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Disney puts thrills into two new rides

Confident that crowds will return, the company readies two magnets at its Florida theme parks to attract younger audiences.

By MARK ALBRIGHT, Times Staff Writer
© St. Petersburg Times
published April 23, 2003

LAKE BUENA VISTA -- Walt Disney Co. laid out the details Tuesday of two new $100-million plus thrill rides destined for two of its Florida parks that have a reputation for tame attractions.

Mission Space, which mimics the G-forces astronauts endure in a journey to Mars, opens this fall at Epcot. Expedition Everest, the first backward roller coaster built since 1916, opens in 2006 at Animal Kingdom.

Disney officials also said they will resume construction on the 2,880-room Pop Century Resort set to open Dec. 14. Disney sent workers home and boarded up the project after the terrorist attacks in 2001 depressed travel. Attendance at Walt Disney World remains down this spring. But park officials said the renewed commitment to construction reflects their company's confidence in a recovery now that the war in Iraq is winding down.

"We're still not where we need to be," said Al Weiss, president of Walt Disney World Resort. "There are still economic uncertainties out there, so we're not expecting business to spike up like a hockey stick. It is going to be gradual."

As a result Disney is beefing up discounts and marketing in states within a day's drive of the parks. Florida residents can buy tickets good for four days in all four Florida Disney parks for the price of two days admission. The tickets are good through Oct. 1.

With an average rate of $77 a night, Pop Century will give Disney another resort in the moderate price range. Meanwhile, Disney also is closing half the 2,000-room Port Orleans Resort for a year for remodeling.

Disney plans a soft opening Aug. 15 for Mission Space. That means it will be open periodically while the bugs are worked out before a formal opening in October.

Disney engineers have been working on the attraction, which they call the most complex in Disney history, for four years.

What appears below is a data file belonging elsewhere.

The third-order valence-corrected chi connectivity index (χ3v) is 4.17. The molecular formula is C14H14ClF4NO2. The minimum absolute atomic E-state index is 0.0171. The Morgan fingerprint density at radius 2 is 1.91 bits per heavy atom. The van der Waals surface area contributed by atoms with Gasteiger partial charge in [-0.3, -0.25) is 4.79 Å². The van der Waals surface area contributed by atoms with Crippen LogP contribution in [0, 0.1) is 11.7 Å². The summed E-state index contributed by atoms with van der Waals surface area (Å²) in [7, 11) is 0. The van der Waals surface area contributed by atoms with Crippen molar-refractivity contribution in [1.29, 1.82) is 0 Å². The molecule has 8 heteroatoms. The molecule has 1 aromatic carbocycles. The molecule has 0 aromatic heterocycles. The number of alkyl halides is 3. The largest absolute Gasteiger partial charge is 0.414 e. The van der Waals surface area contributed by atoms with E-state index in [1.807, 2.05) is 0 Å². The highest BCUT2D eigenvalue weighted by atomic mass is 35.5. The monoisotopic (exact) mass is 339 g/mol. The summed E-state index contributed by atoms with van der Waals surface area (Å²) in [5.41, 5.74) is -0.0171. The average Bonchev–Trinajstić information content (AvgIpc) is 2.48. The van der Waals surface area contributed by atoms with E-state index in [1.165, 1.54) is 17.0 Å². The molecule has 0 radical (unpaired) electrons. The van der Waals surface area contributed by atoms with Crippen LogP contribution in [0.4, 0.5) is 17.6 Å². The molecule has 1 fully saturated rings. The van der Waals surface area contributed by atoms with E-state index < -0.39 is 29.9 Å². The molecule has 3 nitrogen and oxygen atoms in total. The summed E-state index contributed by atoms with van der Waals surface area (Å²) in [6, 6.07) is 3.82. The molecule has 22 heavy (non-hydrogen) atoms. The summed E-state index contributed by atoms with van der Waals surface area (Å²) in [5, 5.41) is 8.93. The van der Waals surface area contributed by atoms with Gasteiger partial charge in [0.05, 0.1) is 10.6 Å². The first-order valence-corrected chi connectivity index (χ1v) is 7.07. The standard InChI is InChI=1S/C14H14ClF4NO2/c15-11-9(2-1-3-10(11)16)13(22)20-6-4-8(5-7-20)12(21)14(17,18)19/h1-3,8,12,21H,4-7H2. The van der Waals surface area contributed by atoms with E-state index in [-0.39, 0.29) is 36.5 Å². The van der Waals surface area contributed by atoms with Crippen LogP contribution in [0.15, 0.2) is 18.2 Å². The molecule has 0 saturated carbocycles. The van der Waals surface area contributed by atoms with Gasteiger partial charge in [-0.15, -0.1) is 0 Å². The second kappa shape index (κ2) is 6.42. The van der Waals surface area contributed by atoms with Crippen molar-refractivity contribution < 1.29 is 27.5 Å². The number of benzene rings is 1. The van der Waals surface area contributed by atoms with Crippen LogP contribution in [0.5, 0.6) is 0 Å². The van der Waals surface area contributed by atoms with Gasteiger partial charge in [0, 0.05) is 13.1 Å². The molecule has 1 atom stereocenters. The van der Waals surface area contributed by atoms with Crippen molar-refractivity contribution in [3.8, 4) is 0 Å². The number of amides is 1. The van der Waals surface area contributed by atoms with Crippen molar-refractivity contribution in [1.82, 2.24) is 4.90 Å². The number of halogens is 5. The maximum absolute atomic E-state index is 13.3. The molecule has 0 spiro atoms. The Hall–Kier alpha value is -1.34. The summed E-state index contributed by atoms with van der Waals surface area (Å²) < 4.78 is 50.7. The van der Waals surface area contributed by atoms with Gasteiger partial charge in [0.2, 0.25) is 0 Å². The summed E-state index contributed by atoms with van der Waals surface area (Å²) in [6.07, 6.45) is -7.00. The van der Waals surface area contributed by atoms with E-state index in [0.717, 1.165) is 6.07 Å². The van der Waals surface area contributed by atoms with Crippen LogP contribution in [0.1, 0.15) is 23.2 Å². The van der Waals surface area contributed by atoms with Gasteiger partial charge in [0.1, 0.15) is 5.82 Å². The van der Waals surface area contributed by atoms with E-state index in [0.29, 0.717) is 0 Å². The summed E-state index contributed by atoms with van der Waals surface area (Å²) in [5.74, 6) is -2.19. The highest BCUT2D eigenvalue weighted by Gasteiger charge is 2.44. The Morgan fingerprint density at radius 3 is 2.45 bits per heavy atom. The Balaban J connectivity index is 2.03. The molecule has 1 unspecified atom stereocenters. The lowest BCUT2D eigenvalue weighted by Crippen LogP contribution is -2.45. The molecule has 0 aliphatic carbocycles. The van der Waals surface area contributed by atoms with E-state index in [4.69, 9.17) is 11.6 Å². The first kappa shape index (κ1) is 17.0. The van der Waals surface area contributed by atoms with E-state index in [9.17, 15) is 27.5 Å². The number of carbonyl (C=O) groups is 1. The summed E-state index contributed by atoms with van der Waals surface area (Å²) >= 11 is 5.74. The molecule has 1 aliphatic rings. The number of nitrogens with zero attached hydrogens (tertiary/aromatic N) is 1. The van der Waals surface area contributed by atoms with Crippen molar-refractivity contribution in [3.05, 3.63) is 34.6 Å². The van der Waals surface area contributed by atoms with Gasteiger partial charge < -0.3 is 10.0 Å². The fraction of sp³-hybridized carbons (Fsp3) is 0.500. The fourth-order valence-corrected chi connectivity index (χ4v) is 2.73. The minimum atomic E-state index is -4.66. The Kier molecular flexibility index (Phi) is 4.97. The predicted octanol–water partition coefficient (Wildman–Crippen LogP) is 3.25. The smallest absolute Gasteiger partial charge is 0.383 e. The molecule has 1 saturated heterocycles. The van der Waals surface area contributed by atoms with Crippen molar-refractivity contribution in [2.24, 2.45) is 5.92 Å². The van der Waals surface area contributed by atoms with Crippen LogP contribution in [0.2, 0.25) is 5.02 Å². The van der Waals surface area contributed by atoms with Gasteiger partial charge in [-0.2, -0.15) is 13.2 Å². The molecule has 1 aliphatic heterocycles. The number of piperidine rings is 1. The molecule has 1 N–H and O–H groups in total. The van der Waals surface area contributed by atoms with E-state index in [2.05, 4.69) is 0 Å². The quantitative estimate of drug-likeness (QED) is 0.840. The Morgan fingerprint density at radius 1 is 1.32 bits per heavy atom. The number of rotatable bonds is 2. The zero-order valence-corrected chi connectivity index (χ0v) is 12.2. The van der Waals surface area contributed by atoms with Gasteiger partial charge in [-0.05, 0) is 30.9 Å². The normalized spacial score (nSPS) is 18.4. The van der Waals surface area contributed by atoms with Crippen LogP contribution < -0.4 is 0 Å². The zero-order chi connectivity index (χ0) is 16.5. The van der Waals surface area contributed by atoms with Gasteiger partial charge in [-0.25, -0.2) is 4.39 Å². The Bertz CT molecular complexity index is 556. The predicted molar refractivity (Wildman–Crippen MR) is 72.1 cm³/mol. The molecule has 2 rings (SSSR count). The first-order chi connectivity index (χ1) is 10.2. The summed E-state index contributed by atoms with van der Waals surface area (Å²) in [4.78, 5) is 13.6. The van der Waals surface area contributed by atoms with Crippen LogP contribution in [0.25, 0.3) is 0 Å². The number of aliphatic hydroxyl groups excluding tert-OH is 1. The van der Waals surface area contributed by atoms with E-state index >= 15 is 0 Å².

Mission Space gets its effects such as rocket liftoff the same way NASA does in astronaut training. The ride spins passengers at high speed around the edge of a centrifuge that's about 50 feet in diameter.

Ride designers insist passengers have no sense they are being spun around because they won't see what's happening.

"Because someone might subliminally react to what we tell them, it might ruin the experience for them," said Mike Lentz, director of Disney's event attractions. "Astronauts who have taken the ride say it's the closest experience they have had to the real thing."

Expedition Everest would be the most expensive roller coaster ever built, topping the $75-million spent for a coaster in Las Vegas. During about one-third of the ride, passengers will be rolling backwards at about 50 mph.

Both rides are an attempt to appeal to young thrill seekers who are the foundation of amusement parks' traffic. Previously, Disney stuck with adding animals and less intense attractions to establish Animal Kingdom's primary identity.

"They really needed to put some true white-knuckle rides at these two parks," said Paul Ruben, North American editor for Park World, an industry trade publication.

Fans have long criticized Disney for never replicating the Matterhorn, a coaster built inside a snow-capped mountain at Disneyland in California.

While many Disney-phobes have lobbied for a Matterhorn at Disney World, Expedition Everest will be much different.

The story line includes a life-size version of a Tibetan mountain village, ice-cold breezes and an animatronic Yeti about the size of a house.

After the Yeti chases the coaster to the edge of a cliff, it falls backward down the mountainside.

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